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Mycobacterium tuberculosis; assessing your laboratory
  • Published Date:
    March 1995
Filetype[PDF-358.65 KB]

  • Corporate Authors:
    Association of State and Territorial Public Health Laboratory Directors (U.S.) ; Centers for Disease Control and Prevention (U.S.), Public Health Practice Program Office., Division of Laboratory Systems. ;
  • Description:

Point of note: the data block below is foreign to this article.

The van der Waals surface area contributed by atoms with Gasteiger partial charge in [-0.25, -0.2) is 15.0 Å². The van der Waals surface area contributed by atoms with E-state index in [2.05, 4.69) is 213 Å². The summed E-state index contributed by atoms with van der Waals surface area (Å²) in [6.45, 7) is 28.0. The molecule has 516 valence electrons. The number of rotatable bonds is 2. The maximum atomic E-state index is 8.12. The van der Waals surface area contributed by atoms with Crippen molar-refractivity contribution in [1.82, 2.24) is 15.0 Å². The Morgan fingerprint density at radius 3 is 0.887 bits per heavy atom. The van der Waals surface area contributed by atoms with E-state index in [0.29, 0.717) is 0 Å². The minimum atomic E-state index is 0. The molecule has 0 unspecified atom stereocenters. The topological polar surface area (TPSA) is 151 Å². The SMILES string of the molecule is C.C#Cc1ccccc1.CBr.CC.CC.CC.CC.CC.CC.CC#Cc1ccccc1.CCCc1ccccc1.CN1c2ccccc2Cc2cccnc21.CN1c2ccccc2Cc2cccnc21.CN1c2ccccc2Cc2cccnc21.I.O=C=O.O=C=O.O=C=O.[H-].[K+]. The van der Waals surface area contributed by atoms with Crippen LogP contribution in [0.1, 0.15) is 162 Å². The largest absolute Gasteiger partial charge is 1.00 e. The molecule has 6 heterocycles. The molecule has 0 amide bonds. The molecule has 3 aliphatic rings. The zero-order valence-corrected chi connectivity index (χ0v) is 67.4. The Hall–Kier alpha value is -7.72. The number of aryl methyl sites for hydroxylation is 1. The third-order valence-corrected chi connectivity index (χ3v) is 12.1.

The number of people with active tuberculosis in the United States steadily increased from 1985 until 1992. The population groups in the United States that are at increased risk for infection with M. tuberculosis include the medically underserved, low-income populations, immigrants from countries with a high prevalence of tuberculosis, and residents of long-term-care facilities. Those at increased risk for developing disease following infection include individuals with human immunodeficiency virus (HIV) infection; close contacts of infectious cases; children less than 5 years old; patients with renal failure, silicosis, and diabetes mellitis; and individuals receiving treatment with immunosuppressive medications. If the diagnosis of tuberculosis is delayed, subsequent steps to confine contagious patients are likewise delayed and nosocomial infections may result. As multidrug resistant tuberculosis (MDR-TB) increasingly becomes a public health problem, the impact on the medical community can be alarming. Investigations of four MDR-TB outbreaks in hospitals in Florida and New York City demonstrated that most cases of MDR-TB occurred among individuals known to be infected with HIV. The case fatality rate was high (72-89%) and the median interval between diagnosis and death was short (4-16 weeks). Laboratory methods to promote growth and reduce the turnaround time for reporting test results on mycobacterial specimens are now available. It is the responsibility of the laboratory to respond by implementing these methods. This self-assessment will provide encouragement and information to assist you in this effort. The commitment is yours.

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